MIT Sport Taekwondo Captures Top Spot at Home Tournament

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Benjamin M. Huan ’11 lands a kick to the backside of SUNY Albany’s Owen Smith during the A-team (advanced) sparring competition at the MIT Sport Taekwondo Tournament held in the Johnson Athletics Center on Saturday, October 25.
William Yee—The Tech

On Saturday, October 25, the MIT Sport Taekwondo Club organized and competed in the first Ivy Northeast Collegiate Taekwondo League (INCTL) tournament of the season. Hosted on campus at the Johnson Athletics Center, the tournament was one of the biggest in the history of the league, with 343 competitors from 21 schools. 53 of MIT’s own competed in a long day of forms and sparring. In the end, MIT emerged victorious, taking first place overall and showing its depth in many individual divisions.

The day began with forms competition, where choreographed techniques are judged based on grace, power, and precision. Despite new standards in judging, MIT dominated, outscoring any other team by 2 to 1.

Black belt competitors set the stage, capturing three of six possible medals. Newcomer Erika Lee ’12 took silver in women’s black belt division, while sophomores Benjamin M. Huan ’11 and Daniel J. Sauza ’11 took gold and silver respectively in the men’s division.

Double-placing in two divisions, Stephanie E. Nix ’09 and Elisabeth M. Markham ’09 took first and third in the women’s red belt division, while blue belts Shammi S. Quddus ‘10 and ZheChen “Mary” Hong ’10 took first and second in their division. Tylor J. Hess ’10 won third in the men’s blue belt division.

Despite fierce competition in the lower belt groups, Andrew K. Sugaya ’11 won first in the men’s green belt division, and Grace S. Kim ’09 took second in the women’s green belt division.

Sparring competition immediately followed forms, and MIT came through to win several nail-biting matches.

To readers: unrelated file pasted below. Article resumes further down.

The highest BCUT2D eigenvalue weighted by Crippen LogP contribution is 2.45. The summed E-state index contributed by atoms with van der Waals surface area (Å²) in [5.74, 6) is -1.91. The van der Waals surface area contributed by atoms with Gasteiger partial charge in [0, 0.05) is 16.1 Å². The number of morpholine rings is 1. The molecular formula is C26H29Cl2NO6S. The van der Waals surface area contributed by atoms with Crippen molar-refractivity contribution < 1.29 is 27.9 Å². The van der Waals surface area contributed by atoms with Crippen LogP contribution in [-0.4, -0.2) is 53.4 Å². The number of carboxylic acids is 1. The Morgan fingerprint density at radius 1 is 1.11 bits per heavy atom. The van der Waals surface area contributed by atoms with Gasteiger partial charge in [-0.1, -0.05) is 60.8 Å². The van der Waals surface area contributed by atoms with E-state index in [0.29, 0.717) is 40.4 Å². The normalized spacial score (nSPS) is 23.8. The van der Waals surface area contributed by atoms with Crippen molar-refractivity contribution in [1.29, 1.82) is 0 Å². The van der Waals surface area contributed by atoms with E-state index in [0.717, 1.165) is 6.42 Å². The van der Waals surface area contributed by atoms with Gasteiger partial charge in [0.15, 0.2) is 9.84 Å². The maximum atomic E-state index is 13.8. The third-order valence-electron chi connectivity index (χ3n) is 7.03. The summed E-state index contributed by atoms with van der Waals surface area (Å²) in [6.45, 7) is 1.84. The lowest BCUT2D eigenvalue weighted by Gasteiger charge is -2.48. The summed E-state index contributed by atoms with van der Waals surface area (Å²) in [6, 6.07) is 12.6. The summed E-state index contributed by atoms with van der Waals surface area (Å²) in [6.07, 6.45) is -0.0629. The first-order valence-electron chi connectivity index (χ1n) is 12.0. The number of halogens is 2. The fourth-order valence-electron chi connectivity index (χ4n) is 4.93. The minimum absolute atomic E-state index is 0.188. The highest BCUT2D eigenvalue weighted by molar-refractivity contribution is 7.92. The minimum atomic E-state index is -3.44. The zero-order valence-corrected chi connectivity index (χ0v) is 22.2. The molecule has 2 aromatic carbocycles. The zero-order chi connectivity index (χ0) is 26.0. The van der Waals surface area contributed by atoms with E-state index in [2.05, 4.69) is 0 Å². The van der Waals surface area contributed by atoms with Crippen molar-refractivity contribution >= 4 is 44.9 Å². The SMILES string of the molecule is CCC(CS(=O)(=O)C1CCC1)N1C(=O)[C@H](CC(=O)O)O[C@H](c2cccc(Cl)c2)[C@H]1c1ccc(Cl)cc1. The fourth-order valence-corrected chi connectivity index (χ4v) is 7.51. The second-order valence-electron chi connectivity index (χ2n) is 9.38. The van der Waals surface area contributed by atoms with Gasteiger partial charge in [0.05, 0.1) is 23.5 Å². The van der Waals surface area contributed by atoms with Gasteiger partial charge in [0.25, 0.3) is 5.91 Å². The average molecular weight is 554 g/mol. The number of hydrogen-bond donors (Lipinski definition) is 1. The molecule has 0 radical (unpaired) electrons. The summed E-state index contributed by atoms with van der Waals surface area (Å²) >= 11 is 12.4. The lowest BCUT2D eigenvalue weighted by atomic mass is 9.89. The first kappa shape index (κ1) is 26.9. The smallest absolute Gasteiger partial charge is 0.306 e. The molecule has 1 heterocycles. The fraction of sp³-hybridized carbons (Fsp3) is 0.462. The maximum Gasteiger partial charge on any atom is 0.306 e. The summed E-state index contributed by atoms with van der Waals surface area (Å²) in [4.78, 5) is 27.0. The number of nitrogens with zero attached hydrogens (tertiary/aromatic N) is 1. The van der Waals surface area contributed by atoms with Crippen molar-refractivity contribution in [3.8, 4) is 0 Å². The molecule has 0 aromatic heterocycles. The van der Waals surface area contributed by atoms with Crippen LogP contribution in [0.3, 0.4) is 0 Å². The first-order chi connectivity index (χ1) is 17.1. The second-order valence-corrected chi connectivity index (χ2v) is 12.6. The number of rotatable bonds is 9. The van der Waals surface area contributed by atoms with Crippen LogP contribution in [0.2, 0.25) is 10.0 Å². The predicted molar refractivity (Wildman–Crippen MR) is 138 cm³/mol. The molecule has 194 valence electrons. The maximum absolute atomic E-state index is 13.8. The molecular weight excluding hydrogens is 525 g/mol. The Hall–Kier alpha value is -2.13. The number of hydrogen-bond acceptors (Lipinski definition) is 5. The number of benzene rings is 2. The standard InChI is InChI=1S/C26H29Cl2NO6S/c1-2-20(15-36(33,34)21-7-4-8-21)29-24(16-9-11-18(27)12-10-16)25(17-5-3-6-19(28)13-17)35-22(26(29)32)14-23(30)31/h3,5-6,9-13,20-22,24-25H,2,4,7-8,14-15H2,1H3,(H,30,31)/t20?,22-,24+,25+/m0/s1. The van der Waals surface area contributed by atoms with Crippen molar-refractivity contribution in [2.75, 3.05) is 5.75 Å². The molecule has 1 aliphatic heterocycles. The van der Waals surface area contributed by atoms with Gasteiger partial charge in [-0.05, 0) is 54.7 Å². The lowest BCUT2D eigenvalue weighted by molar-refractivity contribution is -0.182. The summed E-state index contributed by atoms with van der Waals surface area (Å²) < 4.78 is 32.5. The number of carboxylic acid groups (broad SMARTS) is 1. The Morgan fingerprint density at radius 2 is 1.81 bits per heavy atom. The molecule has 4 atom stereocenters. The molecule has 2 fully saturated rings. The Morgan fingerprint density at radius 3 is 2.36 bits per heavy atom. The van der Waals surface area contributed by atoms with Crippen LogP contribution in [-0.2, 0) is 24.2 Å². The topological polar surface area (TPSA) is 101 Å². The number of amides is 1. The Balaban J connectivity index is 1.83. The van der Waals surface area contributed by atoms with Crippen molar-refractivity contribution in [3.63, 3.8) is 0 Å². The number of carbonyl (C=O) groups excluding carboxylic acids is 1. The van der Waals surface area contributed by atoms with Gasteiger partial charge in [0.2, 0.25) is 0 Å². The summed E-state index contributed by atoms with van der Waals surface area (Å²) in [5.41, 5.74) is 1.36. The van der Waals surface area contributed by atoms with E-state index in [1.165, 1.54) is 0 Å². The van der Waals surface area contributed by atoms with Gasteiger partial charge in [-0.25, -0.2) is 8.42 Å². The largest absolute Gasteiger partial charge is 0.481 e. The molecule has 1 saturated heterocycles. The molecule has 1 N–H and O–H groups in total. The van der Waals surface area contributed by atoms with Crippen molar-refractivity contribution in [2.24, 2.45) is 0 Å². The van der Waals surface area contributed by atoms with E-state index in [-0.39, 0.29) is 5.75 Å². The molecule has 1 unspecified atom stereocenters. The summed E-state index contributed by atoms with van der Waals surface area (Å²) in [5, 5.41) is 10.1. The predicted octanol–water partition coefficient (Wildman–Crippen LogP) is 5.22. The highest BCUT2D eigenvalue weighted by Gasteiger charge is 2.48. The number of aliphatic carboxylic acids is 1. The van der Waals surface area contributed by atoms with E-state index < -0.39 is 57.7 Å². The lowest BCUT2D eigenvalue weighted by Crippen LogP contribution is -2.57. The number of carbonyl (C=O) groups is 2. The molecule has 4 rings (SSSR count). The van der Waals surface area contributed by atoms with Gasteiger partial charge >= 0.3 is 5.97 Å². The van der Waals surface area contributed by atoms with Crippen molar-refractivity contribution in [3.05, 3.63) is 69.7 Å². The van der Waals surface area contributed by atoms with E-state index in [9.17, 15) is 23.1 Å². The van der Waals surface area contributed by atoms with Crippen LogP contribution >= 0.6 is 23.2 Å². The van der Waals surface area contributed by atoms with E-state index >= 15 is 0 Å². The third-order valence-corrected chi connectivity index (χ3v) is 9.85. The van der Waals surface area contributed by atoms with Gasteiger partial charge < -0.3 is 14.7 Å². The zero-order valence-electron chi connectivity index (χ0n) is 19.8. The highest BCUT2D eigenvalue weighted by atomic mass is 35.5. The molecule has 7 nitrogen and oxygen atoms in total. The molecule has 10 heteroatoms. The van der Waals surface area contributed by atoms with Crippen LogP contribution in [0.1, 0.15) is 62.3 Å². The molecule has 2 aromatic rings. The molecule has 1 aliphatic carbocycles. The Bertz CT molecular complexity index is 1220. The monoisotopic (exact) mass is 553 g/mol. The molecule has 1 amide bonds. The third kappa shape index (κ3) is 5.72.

The women’s teams dominated throughout the tournament, beginning with advanced (A-team) sparring. The women’s A2 team (Club President Jaclyn J. Ho ’09, Han Zhu ’09, and Christine Chin ’09) took silver, beating out Cornell University’s top team—long time rivals—in style. Zhu, who was down by three points, made an exciting comeback in the second half of the match to win. Chin, keeping MIT supporters on their toes, pulled through to capture victory with a dramatic win in sudden death overtime.

The women’s A1 team (Ranbel F. Sun ’10, Corinna Hui ’09, Markham, and Hong) took bronze, despite having a tough match-up against Harvard early in the brackets.

Continuing the trend from last season, the women’s teams were unstoppable in the intermediate (B-team) level, completely wiping out the competition. With all three teams going undefeated, women’s B1 (Sun, Hui, and Markham), B2 (Ho, Zhu, and Chin), and B3 (Quddus, Hong, and Nix) swept the medals in a 1-2-3 finish.

In a great show of perseverance and endurance, the Men’s B4 team (Wenxian Hong ’10, Rafael A. “Maverick” Raya ’10, and John S. Pineda ’10) fought through a tough division and came out with the bronze. Raya and Pineda simultaneously sparred in the novice (C-team) division. With barely any time to rest between matches, they ran back and forth between rings, tearing up the competition at both levels. Men’s C1 (Mark J. Yen ’11, Raya, and Pineda) took gold in a huge division.

Another highlight of the tournament was the great representation MIT had from beginners who had just finished the Sport Taekwondo P.E. class, taught by MIT Sport Taekwondo Coach Daniel B. Chuang. These competitors showed their energy in the rings, while trying out what they had learned in the class.

In the D-team (first-time sparring) division, the men’s D1 team (Ryan A. Rosario ’12 and Ijeoma Emeagwali ’12) took gold, prevailing over much larger opponents. Women’s D1 (Heejung Kim ’12) took silver.

After totaling the points in each division, MIT came out on top with 526 points. Rival Cornell took second, with 405 points, and Tufts University followed with 227.

Despite strong showings in all levels of competition and an overall win at the first tournament of the year, the team is already training hard for the next tournament at Cornell this weekend. This will be the last tournament of the fall semester, and MIT hopes to use its momentum to reclaim the league cup.